The recent roundup of over 200 rights lawyers in China was greeted with shock in the U.S. But to us, it is not surprising. For all its exhortations for citizens to “use the law as your weapon,” our research indicates that the Communist Party never meant to foster a bona fide rights movement.
For years many China watchers saw signs that China was moving in the direction of political liberalization, if slowly. While political reforms have been less dramatic than the better-known story of economic reform, these changes raised hopes that China would pursue a path of gradual political reform that would soften its autocracy and perhaps lead to real democracy.
Journalists began reporting on social problems once verboten. Legislators started to think of themselves as serving and representing constituents, not just the Party. Village heads are now (mostly) chosen by (more-or-less) fair elections. And lawyers became emboldened to help citizens defend their rights against the party-state.
But now detentions are silencing a group of legal activists known for challenging the police, courts, and other government authorities in defense of the rights of Chinese citizens. This trend is disheartening, but our research indicates that it is not a fundamental change of course for the Communist Party. We believe the government has been permitting rights claims in order to improve policy and collect information about local level corruption and misbehavior, not to empower citizens. But there are limits to how much criticism the Communist Party is willing to tolerate.
The missing lawyers have been involved in China’s highest-profile cases: helping families with infants poisoned by tainted milk, representing members of the banned “evil cult” known as Falun Gong, and defending controversial artist-activist Ai Weiwei. They have also brought international attention to more mundane events, such as the police shooting of a would-be petitioner in Northern China.
These efforts are part of a larger “rights-consciousness” movement in China. But this rights-consciousness bears only a loose resemblance to Western notions of human rights. Except in the minds of a few brave reformers and activists, it simply means an awareness of rights granted by the Communist Party. People across China appeal to these rights to make claims against their local governments or employers, believing with good cause that their cases will be viewed sympathetically by the highest levels of the party-state.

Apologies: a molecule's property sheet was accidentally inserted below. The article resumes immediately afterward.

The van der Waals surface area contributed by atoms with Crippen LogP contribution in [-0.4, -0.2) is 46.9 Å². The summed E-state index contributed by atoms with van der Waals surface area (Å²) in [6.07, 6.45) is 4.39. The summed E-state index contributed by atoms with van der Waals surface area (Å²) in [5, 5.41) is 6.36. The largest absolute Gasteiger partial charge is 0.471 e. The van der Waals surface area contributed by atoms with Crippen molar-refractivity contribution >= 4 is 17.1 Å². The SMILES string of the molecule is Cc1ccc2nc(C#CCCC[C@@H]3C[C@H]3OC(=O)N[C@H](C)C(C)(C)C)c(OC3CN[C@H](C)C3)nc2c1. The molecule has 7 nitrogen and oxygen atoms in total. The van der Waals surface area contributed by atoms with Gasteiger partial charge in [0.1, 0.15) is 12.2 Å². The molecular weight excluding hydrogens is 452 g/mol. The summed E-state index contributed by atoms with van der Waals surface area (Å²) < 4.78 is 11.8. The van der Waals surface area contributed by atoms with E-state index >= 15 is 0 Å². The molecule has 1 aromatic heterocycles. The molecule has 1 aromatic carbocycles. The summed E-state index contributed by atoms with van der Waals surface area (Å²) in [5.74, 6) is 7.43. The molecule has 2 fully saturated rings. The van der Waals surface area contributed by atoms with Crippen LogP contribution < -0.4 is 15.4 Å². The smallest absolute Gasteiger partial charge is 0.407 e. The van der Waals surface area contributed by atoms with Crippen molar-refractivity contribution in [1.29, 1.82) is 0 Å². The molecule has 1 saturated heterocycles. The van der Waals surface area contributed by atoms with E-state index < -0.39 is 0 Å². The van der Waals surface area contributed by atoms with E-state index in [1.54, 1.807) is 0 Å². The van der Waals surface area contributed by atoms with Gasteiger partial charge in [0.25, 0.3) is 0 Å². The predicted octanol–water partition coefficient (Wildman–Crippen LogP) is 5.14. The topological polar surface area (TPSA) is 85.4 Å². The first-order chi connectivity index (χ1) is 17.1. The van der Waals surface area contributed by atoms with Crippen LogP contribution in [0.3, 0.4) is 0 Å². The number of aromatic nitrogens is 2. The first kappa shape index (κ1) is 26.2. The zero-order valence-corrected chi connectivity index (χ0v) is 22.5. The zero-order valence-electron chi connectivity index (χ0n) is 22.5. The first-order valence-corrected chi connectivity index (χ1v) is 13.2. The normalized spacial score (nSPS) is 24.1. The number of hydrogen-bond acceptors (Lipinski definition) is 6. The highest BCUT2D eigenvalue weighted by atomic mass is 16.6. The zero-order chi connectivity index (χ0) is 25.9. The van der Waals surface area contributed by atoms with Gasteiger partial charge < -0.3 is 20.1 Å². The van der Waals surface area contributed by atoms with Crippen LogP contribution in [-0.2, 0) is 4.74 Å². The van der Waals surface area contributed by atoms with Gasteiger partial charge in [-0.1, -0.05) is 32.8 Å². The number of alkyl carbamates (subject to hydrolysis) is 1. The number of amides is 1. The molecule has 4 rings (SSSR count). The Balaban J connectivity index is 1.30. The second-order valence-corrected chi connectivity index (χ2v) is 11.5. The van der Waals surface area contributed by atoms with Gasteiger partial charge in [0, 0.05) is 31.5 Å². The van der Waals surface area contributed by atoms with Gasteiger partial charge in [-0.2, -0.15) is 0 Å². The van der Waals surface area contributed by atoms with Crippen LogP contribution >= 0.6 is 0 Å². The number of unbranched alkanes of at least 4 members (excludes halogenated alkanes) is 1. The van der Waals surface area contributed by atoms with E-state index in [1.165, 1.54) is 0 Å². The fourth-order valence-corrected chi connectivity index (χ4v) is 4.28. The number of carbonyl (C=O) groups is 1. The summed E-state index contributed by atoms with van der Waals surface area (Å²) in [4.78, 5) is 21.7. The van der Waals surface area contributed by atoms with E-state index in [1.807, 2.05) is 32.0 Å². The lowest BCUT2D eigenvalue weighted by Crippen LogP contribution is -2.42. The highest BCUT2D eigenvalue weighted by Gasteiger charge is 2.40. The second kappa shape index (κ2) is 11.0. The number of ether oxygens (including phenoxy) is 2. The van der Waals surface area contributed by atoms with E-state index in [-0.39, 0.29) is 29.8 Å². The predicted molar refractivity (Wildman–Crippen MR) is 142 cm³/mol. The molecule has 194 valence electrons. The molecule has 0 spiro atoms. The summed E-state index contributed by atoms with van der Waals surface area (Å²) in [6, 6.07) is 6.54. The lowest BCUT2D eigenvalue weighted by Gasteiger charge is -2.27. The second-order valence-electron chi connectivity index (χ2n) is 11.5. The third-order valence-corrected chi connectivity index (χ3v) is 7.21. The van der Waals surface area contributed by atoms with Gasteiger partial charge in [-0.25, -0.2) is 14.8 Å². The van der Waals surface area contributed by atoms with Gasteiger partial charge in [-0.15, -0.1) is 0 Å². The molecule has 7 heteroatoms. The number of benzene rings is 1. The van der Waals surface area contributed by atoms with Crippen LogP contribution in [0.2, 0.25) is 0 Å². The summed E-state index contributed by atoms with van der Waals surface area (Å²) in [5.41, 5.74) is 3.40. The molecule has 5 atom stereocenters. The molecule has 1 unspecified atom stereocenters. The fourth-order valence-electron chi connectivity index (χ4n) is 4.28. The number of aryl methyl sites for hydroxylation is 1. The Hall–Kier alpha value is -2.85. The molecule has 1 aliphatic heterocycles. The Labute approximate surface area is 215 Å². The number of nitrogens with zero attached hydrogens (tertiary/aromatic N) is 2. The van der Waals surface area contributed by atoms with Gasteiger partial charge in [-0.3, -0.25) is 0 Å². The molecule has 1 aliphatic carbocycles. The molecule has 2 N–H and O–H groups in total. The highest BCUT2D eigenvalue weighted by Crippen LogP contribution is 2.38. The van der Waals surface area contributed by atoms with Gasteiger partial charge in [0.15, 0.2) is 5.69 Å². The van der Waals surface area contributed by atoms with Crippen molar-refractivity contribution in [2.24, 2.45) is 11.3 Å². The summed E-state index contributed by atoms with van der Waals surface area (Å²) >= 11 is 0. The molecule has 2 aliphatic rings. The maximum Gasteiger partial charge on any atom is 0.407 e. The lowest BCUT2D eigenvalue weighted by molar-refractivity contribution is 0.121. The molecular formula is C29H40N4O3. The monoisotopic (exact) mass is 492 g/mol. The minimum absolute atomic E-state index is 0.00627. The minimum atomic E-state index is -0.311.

Why would the Chinese government encourage citizens to challenge local officials? It is important to understand that the Communist Party in China is no totalitarian monolith and never has been. It is simply too hard for the bureaucrats in Beijing to keep track of everything that goes on around the country. By allowing citizens to call out misbehavior by local authorities, the Party has been able to improve governance without endangering its control.
The problem with this strategy is that it can foster deeper challenges to the Party’s authority. As “rights defenders” traded notes about how to take on local autocrats, they formed networks and developed tactics that could someday pose a real threat. Seeing them stray too far into activist territory, the government has now decided to rein in these “rabble rousers.” Though it brings bad international press, the crackdown has sent a strong reminder that the Party alone decides what rights China’s people do or do not have.
But having once let rights activists and lawyers loose, bringing them back in line will not be easy. The same lack of monolithic control that led the party to tolerate legal activism in the first place will also limit the crackdown’s force. Conversations one of us has had with police up and down the hierarchy reveal that frontline cops must deal with insufficient resources and competing influences that leave them struggling to handle even ordinary law enforcement work. The Chinese state simply does not have the capacity to repress every person making a rights-based claim, even if it wanted to.
This current crackdown may well stifle the most prominent rights defenders, but without changes in state capacity, there are real limits to how far it will reach. In the meantime, rights claims are likely to continue, even without rights lawyers. For most ordinary Chinese, the country will remain freer than ever before, as long as people remember where their “rights” come from.
Peter Lorentzen is a professor of political science at the University of California, Berkeley. His research addresses popular protests, censorship strategies, and political reforms in China. Suzanne Scoggins, is a PhD candidate in political science at the University of California, Berkeley. Her research examines China’s evolving policing practices.